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Themesicon: navigation pathArt and Cinematographyicon: navigation pathBroodthaers
Eric de Bruyn


The thought is almost as old as the medium itself: ‹cinema resembles a kind of writing.› With sardonic relish, Marcel Broodthaers would often visit this analogy during his short-lived career. In an undated manuscript called «Projet pour un texte,» for instance, we find the following comment: «I am cruelly torn between something immobile that has already been written and the comic movement that animates 24 images per second.» [1] . And the tragicomic effect of such a camera-stylo is registered in an eponymous film of 1969. Broodthaers is filmed in his garden while absorbed in the process of writing a text. However, the text is never completed because the rain that constantly pours down on him washes the ink off the page: «La Pluie (Projet pour un texte),» (1969). For Broodthaers, cinema functioned as a curious device of simultaneous inscription and erasure. It formed an invention of a technological age that was both stillborn and still remained to be born. We are asked to consider cinema as project, therefore, and not as a projection. «At the origin of my intentions there was this idea of cinema that dispenses with the notion of movement,» the artist wrote in 1967 [2] . This resistance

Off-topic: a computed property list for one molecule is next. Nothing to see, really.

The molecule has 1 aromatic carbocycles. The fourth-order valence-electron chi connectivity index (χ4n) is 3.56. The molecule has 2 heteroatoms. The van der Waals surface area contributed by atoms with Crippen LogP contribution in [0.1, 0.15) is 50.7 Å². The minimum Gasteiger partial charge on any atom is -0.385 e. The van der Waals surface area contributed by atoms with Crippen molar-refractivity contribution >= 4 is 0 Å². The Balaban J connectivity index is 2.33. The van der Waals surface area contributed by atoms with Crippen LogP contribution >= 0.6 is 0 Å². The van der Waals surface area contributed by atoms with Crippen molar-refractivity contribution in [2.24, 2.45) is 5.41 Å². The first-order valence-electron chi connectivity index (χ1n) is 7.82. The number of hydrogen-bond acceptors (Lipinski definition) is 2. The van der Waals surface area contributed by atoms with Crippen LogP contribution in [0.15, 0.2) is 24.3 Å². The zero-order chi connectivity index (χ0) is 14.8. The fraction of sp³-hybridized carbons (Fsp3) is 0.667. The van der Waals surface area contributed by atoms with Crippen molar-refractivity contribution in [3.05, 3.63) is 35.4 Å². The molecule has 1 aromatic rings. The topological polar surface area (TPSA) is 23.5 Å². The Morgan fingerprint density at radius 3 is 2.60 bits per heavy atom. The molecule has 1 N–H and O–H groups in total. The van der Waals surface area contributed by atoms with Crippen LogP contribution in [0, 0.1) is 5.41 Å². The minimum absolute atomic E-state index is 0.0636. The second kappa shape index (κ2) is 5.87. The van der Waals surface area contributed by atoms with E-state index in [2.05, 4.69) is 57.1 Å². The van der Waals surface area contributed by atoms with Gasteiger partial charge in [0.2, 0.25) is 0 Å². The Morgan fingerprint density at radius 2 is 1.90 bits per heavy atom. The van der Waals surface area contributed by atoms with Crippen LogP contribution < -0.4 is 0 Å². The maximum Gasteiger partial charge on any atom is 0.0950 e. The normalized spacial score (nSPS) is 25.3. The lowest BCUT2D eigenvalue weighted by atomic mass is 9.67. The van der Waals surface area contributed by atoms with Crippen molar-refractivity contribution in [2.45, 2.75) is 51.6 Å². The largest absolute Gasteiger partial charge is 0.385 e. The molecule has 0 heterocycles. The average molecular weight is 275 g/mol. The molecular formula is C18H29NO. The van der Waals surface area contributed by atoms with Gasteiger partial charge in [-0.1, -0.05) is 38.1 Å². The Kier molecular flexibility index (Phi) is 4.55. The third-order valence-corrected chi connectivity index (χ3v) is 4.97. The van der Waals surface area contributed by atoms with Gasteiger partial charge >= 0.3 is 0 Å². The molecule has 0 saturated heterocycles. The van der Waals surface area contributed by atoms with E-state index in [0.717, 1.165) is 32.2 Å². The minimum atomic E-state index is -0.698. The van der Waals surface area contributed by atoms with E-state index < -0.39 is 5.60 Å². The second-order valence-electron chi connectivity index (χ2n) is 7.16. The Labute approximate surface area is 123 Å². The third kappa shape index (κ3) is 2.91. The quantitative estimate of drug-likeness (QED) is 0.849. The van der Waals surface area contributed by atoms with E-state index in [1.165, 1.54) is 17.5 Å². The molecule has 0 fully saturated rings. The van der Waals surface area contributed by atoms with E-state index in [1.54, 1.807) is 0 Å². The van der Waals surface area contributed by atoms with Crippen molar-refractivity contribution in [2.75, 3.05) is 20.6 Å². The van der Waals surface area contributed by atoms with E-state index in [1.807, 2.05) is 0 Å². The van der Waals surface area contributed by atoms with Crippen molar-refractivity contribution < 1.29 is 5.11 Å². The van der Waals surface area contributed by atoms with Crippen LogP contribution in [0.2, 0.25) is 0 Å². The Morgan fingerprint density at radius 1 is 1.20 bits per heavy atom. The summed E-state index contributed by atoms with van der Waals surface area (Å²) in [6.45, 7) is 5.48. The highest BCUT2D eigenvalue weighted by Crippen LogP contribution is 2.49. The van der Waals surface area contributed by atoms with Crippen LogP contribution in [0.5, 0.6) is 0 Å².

to the directional force of film was geared to his refusal of a cinema of narrative absorption. The diegetic universe of classical cinema, with its projective unity of word and image, offers the spectator a vision of spatial totality. And Broodthaers always eyed such a perceptual «conquest of space«with great suspicion. The spatialized logic of classical cinema, after all, mimics the universal structure of the commodity—a structure that Broodthaers advises undergirds the cultural field as a whole. «If we are concerned with reification, then Art is a particular representation of the phenomenon –a form of tautology.» [3]

Broodthaers frequently observed how a process of instrumentalization has come to pervade the cultural sphere. In 1967, he could still propose, partially in jest, that we consider «film stock as a place for storing ideas –a rather special kind of can.» [4] But by 1969 he must lament the progressive reduction of film to the transmission of an idea: «Thus in certain kinds of conceptual art, the film is often a banal intermediary in which the idea plays the main role of subject.» [5] Art thus assumes the status of publicity. Unless, that is,

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